Living Creatively

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Issue 310
September/October 2018
Inspired to Action

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Living Creatively
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Cover: Milano Garden by Beppe Giacobbe www.beppegiacobbe.com/en

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We are innately creative beings, nurtured by early experiences and connection with the natural environment. Chris Brogan explores the unique perspective of psychoanalyst Donald Winnicott.

Donald Winnicott. Photograph courtesy of Chris Brogan

Donald Winnicott. Photograph courtesy of Chris Brogan

This morning, the view outside my sitting room window has been transformed by six inches of snow. Every branch glistens in the bright sunshine. Blackbirds, sparrows and tits are singing and knocking showers of snow off as they search for food. It feels good to be alive. But what if I looked out of my window and could see intellectually that it was a glorious scene but was unable to feel it? If nothing gave joy? If everything felt unreal? If, instead of feeling alive, I felt a kind of deadness inside? If, instead of meaning, there was futility, the antithesis of creativity? This is quite a common experience which fortunately for most is short-lived but for some feels eternal. Resurgence has been in the vanguard of alerting us to the increasing disconnection between nature and mankind. Donald Winnicott, paediatrician and psychoanalyst was interested in the disconnection or dissociation within ourselves, but firstly I would like to briefly outline his ideas on creativity.

In 1970, towards the end of his life, Winnicott wrote, “Creativity, then, is the retention throughout life of something that belongs to infant experience: the ability to create the world. For the baby this is not difficult, because if the mother is able to adapt to the baby’s needs, the baby has no initial appreciation of the fact that the world was there before he or she was conceived or conceived of.” Winnicott thought that the average “good enough” mother, through identification with her infant in the first few weeks of life, manages instinctively to create the illusion for the infant that he or she has created the world. She protects her infant from unnecessary impingements such as very loud noises, angry shouting, cold water, prolonged hunger. Gradually she introduces the world “in small doses” matching the baby’s capacity to cope with external reality, being careful not to overwhelm the baby.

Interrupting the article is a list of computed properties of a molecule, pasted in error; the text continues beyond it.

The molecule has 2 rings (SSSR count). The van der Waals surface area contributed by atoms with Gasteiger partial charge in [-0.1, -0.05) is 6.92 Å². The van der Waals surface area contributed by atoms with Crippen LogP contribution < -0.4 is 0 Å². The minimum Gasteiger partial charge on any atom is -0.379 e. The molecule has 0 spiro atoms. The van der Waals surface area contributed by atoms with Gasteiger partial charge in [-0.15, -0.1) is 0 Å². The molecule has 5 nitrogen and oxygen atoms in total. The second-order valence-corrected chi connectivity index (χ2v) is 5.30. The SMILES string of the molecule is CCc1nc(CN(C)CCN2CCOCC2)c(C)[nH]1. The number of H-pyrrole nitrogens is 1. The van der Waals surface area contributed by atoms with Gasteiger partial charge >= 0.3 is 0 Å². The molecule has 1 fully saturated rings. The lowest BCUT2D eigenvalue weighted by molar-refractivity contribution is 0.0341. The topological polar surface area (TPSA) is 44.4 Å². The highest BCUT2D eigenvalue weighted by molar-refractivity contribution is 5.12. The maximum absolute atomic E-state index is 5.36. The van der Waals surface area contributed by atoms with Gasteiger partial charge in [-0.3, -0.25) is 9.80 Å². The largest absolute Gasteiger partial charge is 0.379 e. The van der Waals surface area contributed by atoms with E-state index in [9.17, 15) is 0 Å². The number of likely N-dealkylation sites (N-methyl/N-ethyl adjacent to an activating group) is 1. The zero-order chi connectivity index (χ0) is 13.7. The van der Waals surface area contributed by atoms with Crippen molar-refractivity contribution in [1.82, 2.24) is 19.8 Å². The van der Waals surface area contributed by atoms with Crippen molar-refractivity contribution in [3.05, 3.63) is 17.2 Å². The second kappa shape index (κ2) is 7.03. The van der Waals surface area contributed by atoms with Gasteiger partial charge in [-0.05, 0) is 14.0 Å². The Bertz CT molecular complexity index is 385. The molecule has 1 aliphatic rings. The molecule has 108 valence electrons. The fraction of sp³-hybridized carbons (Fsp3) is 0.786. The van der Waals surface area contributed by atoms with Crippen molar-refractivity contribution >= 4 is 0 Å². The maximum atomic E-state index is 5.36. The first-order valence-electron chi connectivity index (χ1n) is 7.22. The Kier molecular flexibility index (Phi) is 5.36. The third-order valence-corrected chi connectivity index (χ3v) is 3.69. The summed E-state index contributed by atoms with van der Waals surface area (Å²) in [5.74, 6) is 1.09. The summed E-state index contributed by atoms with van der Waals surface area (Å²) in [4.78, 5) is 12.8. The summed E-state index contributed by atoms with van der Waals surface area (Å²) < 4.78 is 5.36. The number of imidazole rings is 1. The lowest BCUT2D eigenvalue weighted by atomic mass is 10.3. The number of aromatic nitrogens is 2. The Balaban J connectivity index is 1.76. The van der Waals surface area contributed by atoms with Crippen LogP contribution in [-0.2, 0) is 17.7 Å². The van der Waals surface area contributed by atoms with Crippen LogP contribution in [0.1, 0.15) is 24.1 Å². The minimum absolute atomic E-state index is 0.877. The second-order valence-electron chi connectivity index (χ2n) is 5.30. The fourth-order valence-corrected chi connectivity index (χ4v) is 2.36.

Winnicott helped mothers (and fathers) feel confident about parenting, because he had confidence in the natural ability of parents whilst at the same time articulating the everyday frustrations, doubts and difficulties. Perhaps he is most famous for introducing the term ‘transitional object’. At some time the baby may become attached to a special object such as a piece of cloth, a toy or a ribbon. Winnicott noticed that these objects are often inseparable: they are loved, hated and discarded and then found again. Although they are used to allay anxiety, particularly at night, they aren’t just comforters.

Winnicott thought that this development marks a transition for the baby in managing the outside world. The object is not created by the baby/child, nor does it belong to the outside world. Winnicott named such objects ‘transitional’ as they are neither ‘me’ nor ‘not me’. They are neither true subjective objects (created by the baby) nor do they entirely belong to the world of objective objects (‘not me’ objects). Whereas the younger infant doesn’t experience the world as outside, the developing baby starts to realise that there is a ‘not me’, which he or she cannot control.

The transitional object helps make the gap between subjective reality and objective reality bearable. Eventually the transitional object loses meaning for the child, but the intermediate space that has opened up between the inner world of the child and the outside world remains. “Transitional objects and transitional phenomena belong to the realm of illusion which is at the basis of initiation of experience,” wrote Winnicott. “This intermediate area of experience, unchallenged in respect of its belonging to inner or external (shared) reality, constitutes the greater part of the infant’s experience, and throughout life is retained in the intense experiencing that belongs to the arts and to religion and to imaginative living, and to creative scientific work.”